This week I’m letting you in on the Special Forces of sales hacks. It goes all the way back to the Founding Fathers and involves hidden insignia’s for all you conspiracy lovers. Incredibly, this secret sales code has been hiding in plain sight since the late 1700’s, and became standardized by law in 1875. I didn’t want to go here, but a particular sales call last week pushed me into it.  I had one of those meetings where it started with great intentions of surfacing client need, but the prospects didn’t play ball. They deflected all the need questions with “nothing in particular really, just wanted to see it,” type responses.  I could just as easily get a follow up meeting with them or a personal protection order, the non-descript hallmark of a terrible sales conversation.  Hence, I’m annoyed with myself and hence, this post.  Desperate times remind me to teach you extreme measures.

The incredible code I am about to reveal is engraved on every single US coin. You heard me. Every. US. Coin.  The translation from Latin is, “One, out of many,” and also, “From many, one,” but you know it as:

E Pluribus Unum.

I can tell from your silence that you don’t believe this motto has anything to do with selling. Most people believe this to indicate that our nation is made up of many individual states, and later, that America’s many cultures and nationalities blend into one society. But we’re not “most people” are we?

A rock solid strategy for surfacing need in a sales meeting is to E Pluribus Unum your sales bag. If you have one product, sell as if you have many. If you have many, sell as if you have one. Let me explain a little more.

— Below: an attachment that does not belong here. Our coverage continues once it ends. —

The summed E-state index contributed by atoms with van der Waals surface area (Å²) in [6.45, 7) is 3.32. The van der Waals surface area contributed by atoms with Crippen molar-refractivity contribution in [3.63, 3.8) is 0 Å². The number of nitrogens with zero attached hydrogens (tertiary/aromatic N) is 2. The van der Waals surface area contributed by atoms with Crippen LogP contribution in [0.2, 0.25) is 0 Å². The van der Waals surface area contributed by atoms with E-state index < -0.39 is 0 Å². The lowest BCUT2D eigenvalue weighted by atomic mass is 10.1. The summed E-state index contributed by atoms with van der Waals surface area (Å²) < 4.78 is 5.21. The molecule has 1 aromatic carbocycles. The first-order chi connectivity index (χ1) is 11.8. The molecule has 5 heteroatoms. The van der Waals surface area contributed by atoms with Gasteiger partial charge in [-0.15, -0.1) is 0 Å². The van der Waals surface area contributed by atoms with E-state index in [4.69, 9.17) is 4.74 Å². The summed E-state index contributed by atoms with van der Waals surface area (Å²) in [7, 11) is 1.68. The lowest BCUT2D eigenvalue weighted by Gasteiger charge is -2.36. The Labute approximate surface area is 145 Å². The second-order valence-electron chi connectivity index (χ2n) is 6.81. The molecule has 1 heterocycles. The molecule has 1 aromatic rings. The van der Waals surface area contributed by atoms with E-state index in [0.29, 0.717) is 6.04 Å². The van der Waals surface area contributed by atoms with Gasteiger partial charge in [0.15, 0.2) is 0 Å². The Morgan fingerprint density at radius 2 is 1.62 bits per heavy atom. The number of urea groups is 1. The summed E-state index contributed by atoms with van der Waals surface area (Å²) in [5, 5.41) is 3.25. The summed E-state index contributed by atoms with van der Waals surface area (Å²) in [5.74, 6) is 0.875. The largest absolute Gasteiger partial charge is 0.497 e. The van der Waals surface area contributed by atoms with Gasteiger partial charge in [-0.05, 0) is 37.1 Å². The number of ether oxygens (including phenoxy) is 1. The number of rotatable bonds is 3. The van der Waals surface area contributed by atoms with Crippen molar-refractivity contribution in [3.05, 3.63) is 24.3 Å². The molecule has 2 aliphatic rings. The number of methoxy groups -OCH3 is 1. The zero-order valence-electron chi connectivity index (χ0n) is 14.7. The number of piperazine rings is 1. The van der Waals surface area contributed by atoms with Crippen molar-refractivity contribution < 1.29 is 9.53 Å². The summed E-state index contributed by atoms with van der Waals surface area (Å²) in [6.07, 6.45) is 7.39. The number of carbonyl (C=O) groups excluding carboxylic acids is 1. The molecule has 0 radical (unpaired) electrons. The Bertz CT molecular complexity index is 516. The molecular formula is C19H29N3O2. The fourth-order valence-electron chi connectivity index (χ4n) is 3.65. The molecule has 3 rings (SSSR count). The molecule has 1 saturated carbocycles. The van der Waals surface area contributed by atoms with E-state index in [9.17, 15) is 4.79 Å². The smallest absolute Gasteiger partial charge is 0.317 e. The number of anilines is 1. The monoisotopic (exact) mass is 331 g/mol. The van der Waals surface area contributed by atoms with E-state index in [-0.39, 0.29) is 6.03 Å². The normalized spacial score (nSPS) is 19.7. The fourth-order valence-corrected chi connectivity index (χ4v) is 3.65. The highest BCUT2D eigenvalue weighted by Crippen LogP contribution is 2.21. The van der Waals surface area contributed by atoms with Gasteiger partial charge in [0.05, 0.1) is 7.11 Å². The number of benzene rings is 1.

If you have one product…

You have a lot of work to do making sure every prospect matches up to your one product. So before long, it really doesn’t matter what the client’s unique needs are, the tendency is make assumptions about their needs and prematurely show them how awesome and versatile your product is.

To overcome this bad habit, make a list of five different applications of your one product. Pretend these are actually five products you have for sale. At your next sales meeting, resist the temptation to pitch any one of them until you know which product your client needs most and is therefore most likely to buy. That’s how savvy reps with multiple products or even multiple product lines operate.

It will force you to lengthen your client Q&A, and it will force you to think up good open ended questions that allow you to differentiate their need for one “product” vs. another. One, out of many.

If you have multiple products…

You are juggling a smorgasbord of options, potentially decreasing your pedagogical understanding of each of them. The danger for you is oversimplifying sales questions (So are you looking for Math or ELA?) just so you can quickly pare down what is getting pulled out of the bag. Once your selection is made, you potentially fall into the same trap as reps with only one product…you fail to identify the specific application that is going to resonate with your prospect. On top of that, you can miss an opportunity to suggest a second or third product that a few deeper questions would have uncovered.

Your challenge is to take the flip side of the coin (so to speak), and find the unifying themes of all your products to roll them into one line of questioning. Ask “Tell Me’s” that reveal the district’s goals and culture: “Tell me about intervention,” “Tell me about transitioning your standards,” “Tell me about 21st Century Learning.”   Latch onto theme(s) that match those of your line or lines, then showcase products as unified components of the theme. From many, one.

I told you, this is Rambo-level selling. Deep undercover covert ops stuff, passed down from our Founding Fathers through a secret not-so-hidden code. Tough but necessary work. I simply refuse to let educators buy from me the wrong way because, word of mouth being what it is in the K-12 space, no B2E company can afford to have an unhappy customer. And not only do I not want them unhappy with my product, I REALLY don’t want someone to become the unhappy owner of someone else’s product. Don’t let your sales come down to a coin flip – follow the secret code to better selling!

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